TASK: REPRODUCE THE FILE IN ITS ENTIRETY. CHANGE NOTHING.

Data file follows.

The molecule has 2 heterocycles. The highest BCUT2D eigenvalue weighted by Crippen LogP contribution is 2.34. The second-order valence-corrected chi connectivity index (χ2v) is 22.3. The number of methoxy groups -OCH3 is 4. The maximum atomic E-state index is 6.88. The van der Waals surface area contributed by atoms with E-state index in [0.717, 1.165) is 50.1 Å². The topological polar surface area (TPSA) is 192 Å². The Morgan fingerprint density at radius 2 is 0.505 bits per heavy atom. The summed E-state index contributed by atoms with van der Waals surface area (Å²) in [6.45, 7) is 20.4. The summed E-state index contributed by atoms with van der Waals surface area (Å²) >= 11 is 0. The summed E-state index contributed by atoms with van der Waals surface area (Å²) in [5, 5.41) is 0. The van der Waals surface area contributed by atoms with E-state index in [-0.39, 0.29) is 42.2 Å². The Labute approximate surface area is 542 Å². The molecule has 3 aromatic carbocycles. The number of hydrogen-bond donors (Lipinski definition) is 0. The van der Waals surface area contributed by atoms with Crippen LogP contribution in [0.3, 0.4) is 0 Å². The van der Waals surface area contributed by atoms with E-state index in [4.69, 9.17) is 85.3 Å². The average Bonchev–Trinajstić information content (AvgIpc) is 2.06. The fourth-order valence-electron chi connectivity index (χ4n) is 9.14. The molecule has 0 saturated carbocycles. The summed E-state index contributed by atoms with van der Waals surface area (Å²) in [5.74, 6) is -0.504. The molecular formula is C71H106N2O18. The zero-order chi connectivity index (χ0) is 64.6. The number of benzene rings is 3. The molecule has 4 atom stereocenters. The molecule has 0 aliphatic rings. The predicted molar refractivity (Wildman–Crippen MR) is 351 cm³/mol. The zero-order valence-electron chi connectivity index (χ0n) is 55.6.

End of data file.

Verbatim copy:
The molecule has 2 heterocycles. The highest BCUT2D eigenvalue weighted by Crippen LogP contribution is 2.34. The second-order valence-corrected chi connectivity index (χ2v) is 22.3. The number of methoxy groups -OCH3 is 4. The maximum atomic E-state index is 6.88. The van der Waals surface area contributed by atoms with E-state index in [0.717, 1.165) is 50.1 Å². The topological polar surface area (TPSA) is 192 Å². The Morgan fingerprint density at radius 2 is 0.505 bits per heavy atom. The summed E-state index contributed by atoms with van der Waals surface area (Å²) in [6.45, 7) is 20.4. The summed E-state index contributed by atoms with van der Waals surface area (Å²) >= 11 is 0. The summed E-state index contributed by atoms with van der Waals surface area (Å²) in [5, 5.41) is 0. The van der Waals surface area contributed by atoms with E-state index in [-0.39, 0.29) is 42.2 Å². The Labute approximate surface area is 542 Å². The molecule has 3 aromatic carbocycles. The number of hydrogen-bond donors (Lipinski definition) is 0. The van der Waals surface area contributed by atoms with Crippen LogP contribution in [0.3, 0.4) is 0 Å². The van der Waals surface area contributed by atoms with E-state index in [4.69, 9.17) is 85.3 Å². The average Bonchev–Trinajstić information content (AvgIpc) is 2.06. The fourth-order valence-electron chi connectivity index (χ4n) is 9.14. The molecule has 0 saturated carbocycles. The summed E-state index contributed by atoms with van der Waals surface area (Å²) in [5.74, 6) is -0.504. The molecular formula is C71H106N2O18. The zero-order chi connectivity index (χ0) is 64.6. The number of benzene rings is 3. The molecule has 4 atom stereocenters. The molecule has 0 aliphatic rings. The predicted molar refractivity (Wildman–Crippen MR) is 351 cm³/mol. The zero-order valence-electron chi connectivity index (χ0n) is 55.6.